The girl who saved the king of Sweden - Jonas Jonasson

Paperback read from 10 - 22 April 2016


As predicted, Jonas Jonasson did not disappoint with his second novel, The girl who saved the king of Sweden. Being a South African myself, there were certain aspects of this novel I've enjoyed even more than its predecessor The 100-year-old man who climbed out the window and disappeared. 

The story opens in 1961 with the birth of Nombeko Mayeki  in Soweto, South Africa. Although she was statistically destined for a short and hard life, it did appear as if the odds were ever in her favour. Yes, she was black and a girl. She was also ran over by a drunken engineer and forced to work for the brandy-soaked head of a top secret South African project (Pelindaba hint hint).

 BUT Nombeko was clever and smart enough to make a fool of her oppressor who was less than smart. In fact, he has made a rather troublesome mathematical error.... Let's not be too hard on Engineer van der Westhuizen. A couple of decades have passed and it appears as if certain high-up officials still find numbers a bit troublesome here in good old South Africa.  

Image result for Zuma counting jokes

Nombeko knows about Engineer van der Westhuizen's small counting problem and uses her wit and intelligence to outsmart the engineer and two Mossad agents and escape to Sweden. Due to a mixup caused by three Chinese sisters who were in charge of postal services at Pelindaba, she also ended up with the wrong package on arrival at the Swedish embassy. Again, let's not be too hard on the poor girls. Couple of decades later and it is still rather easy to get confused if you work for the South African postal services. Nombeko's original package might still be here:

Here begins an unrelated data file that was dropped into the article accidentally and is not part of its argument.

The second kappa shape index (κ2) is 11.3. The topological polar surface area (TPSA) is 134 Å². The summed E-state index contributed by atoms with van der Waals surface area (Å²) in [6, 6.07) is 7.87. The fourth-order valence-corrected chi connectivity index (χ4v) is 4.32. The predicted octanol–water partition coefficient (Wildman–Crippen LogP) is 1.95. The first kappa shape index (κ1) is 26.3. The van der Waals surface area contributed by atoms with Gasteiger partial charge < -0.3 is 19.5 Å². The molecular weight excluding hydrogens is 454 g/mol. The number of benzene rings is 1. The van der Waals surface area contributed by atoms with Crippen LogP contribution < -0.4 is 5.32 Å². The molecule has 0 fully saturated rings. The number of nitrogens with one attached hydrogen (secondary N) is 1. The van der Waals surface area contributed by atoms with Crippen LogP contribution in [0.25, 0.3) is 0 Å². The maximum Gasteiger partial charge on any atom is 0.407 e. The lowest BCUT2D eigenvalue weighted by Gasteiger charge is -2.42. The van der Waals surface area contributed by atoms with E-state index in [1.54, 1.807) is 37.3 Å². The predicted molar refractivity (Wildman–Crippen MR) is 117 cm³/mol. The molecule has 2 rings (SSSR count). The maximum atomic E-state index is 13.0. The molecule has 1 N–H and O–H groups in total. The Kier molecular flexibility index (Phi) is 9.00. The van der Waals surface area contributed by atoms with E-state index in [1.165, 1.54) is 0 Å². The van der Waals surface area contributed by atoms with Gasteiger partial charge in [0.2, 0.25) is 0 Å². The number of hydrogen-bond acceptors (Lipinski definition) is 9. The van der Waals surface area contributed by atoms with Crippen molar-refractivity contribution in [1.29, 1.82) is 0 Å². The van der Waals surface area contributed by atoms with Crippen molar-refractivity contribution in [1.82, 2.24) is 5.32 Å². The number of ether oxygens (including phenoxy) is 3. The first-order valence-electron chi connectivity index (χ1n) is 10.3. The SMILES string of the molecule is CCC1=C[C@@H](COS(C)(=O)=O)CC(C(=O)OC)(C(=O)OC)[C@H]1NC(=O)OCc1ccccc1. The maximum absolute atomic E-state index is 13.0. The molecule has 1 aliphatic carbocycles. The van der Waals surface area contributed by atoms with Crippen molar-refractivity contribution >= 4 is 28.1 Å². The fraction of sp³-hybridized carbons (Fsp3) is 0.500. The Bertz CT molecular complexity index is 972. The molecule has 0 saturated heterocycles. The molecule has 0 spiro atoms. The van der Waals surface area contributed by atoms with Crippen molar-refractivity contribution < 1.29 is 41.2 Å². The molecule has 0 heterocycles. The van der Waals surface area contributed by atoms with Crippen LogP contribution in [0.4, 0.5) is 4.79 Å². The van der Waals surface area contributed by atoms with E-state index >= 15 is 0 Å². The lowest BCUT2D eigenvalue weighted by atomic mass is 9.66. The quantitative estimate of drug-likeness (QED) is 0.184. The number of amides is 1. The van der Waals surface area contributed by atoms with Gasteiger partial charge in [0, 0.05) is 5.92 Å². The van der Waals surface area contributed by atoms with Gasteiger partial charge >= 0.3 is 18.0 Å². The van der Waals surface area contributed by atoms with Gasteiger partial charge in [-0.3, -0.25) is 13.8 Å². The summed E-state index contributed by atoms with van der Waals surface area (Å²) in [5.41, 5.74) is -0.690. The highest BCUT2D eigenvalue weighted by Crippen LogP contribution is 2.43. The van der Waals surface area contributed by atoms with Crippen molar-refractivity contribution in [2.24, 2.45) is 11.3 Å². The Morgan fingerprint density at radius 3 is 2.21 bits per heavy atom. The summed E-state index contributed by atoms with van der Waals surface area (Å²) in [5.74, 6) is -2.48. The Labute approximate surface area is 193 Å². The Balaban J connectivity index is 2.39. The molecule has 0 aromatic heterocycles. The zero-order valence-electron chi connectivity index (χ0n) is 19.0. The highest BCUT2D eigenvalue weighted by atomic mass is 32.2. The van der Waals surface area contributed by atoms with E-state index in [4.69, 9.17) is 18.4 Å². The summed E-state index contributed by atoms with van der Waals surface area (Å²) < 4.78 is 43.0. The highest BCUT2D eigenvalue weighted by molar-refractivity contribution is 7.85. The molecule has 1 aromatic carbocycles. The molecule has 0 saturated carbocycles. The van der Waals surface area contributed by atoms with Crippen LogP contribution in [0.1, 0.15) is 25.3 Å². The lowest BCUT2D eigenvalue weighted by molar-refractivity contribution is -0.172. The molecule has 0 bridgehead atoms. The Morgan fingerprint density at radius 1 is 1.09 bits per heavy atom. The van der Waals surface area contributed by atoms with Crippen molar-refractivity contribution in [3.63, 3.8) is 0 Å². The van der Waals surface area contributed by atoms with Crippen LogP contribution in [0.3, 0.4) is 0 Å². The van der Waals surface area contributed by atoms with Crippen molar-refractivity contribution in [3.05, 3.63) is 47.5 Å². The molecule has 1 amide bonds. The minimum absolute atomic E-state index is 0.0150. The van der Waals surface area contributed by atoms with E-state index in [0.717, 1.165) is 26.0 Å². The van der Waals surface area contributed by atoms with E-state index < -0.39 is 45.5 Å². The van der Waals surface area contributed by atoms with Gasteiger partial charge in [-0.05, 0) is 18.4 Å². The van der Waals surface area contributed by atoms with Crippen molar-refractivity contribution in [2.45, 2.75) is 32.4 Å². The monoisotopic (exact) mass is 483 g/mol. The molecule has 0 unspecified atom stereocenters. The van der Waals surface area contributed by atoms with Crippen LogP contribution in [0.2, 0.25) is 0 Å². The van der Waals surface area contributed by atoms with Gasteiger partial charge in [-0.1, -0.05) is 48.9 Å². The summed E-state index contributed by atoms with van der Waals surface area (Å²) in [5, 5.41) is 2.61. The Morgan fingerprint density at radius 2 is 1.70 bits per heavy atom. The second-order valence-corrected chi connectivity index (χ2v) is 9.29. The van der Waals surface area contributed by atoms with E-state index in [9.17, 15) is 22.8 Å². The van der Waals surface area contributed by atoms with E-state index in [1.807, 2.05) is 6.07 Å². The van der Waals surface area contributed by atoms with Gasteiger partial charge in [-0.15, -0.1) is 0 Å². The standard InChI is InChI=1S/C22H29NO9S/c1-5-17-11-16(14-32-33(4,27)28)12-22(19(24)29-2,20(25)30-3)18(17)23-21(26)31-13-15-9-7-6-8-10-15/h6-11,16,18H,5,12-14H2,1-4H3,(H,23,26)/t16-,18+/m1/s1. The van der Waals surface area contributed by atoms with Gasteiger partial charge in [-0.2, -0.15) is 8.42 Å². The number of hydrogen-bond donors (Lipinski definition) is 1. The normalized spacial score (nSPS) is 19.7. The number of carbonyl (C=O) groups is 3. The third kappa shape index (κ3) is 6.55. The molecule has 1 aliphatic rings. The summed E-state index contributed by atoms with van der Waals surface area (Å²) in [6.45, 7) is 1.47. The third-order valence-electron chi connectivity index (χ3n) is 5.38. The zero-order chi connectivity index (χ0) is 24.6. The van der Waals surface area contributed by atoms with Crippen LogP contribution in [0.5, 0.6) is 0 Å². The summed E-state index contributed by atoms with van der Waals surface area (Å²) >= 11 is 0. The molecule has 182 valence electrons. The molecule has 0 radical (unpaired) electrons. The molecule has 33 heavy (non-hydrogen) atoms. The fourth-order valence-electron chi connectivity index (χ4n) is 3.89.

In Sweden, Nombeko meets a man who theoretically does not exist. He does however have a twin brother who does have the necessary paperwork to proof his existence.  The one who does exist's life ambition is to complete the task their late father could not do - kill the king of Sweden. 

The intro of The girl who saved the king of Sweden states:
"The statistical probability than an illiterate in 1970s Soweto will grow up and one day find herself confined in a potato truck with the Swedish king and prime minister is 1 in 45,766,212,810."
Jonasson created a believably unbelievable story. Mainly due to the wonderful characters. Although some are a bit strange, idiotic and an angry young woman who find themselves in some rather unrealistic situations, these characters are real. Same as with The 100-year-old man who climbed out the window and disappeared, Jonasson creates characters who you feel connected to, even though you know you should have been rather condescending towards a few of them. Although he didn't "create" a number of characters in both these novels, Jonasson gives them characteristics that makes you love them even more. Or hate them ever more. 

Image result for pw botha and mandela

If you're looking for a quirky history lesson on a bit of South Africa and Sweden, this is the book to read. Throw in Jonasson's humorous writing style and crazy plots and turns and you are left with an unforgettable comedy of errors. I definitely recommend this one for a full on laugh that will earn you odd looks in public places. 

Photos from and


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